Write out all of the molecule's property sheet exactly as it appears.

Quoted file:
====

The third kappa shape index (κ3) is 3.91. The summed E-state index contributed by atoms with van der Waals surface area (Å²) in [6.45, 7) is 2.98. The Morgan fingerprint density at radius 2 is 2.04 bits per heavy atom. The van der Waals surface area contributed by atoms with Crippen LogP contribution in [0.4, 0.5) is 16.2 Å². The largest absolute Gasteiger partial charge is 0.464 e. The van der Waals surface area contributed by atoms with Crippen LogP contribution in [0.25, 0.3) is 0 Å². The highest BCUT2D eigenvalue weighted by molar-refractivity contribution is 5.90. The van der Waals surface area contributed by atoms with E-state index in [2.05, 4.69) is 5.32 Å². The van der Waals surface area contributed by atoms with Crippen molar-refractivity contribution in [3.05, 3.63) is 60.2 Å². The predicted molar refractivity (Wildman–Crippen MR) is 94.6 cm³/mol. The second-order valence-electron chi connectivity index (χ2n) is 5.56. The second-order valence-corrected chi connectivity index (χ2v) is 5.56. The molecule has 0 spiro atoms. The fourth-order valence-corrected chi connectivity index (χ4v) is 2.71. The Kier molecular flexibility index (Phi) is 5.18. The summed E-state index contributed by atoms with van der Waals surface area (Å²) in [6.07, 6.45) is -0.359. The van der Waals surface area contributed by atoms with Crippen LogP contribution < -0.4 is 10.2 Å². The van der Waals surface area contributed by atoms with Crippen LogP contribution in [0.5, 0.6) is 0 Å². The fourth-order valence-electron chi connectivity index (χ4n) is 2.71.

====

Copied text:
The third kappa shape index (κ3) is 3.91. The summed E-state index contributed by atoms with van der Waals surface area (Å²) in [6.45, 7) is 2.98. The Morgan fingerprint density at radius 2 is 2.04 bits per heavy atom. The van der Waals surface area contributed by atoms with Crippen LogP contribution in [0.4, 0.5) is 16.2 Å². The largest absolute Gasteiger partial charge is 0.464 e. The van der Waals surface area contributed by atoms with Crippen LogP contribution in [0.25, 0.3) is 0 Å². The highest BCUT2D eigenvalue weighted by molar-refractivity contribution is 5.90. The van der Waals surface area contributed by atoms with E-state index in [2.05, 4.69) is 5.32 Å². The van der Waals surface area contributed by atoms with Crippen molar-refractivity contribution in [3.05, 3.63) is 60.2 Å². The predicted molar refractivity (Wildman–Crippen MR) is 94.6 cm³/mol. The second-order valence-electron chi connectivity index (χ2n) is 5.56. The second-order valence-corrected chi connectivity index (χ2v) is 5.56. The molecule has 0 spiro atoms. The fourth-order valence-corrected chi connectivity index (χ4v) is 2.71. The Kier molecular flexibility index (Phi) is 5.18. The summed E-state index contributed by atoms with van der Waals surface area (Å²) in [6.07, 6.45) is -0.359. The van der Waals surface area contributed by atoms with Crippen LogP contribution < -0.4 is 10.2 Å². The van der Waals surface area contributed by atoms with Crippen LogP contribution in [0.5, 0.6) is 0 Å². The fourth-order valence-electron chi connectivity index (χ4n) is 2.71.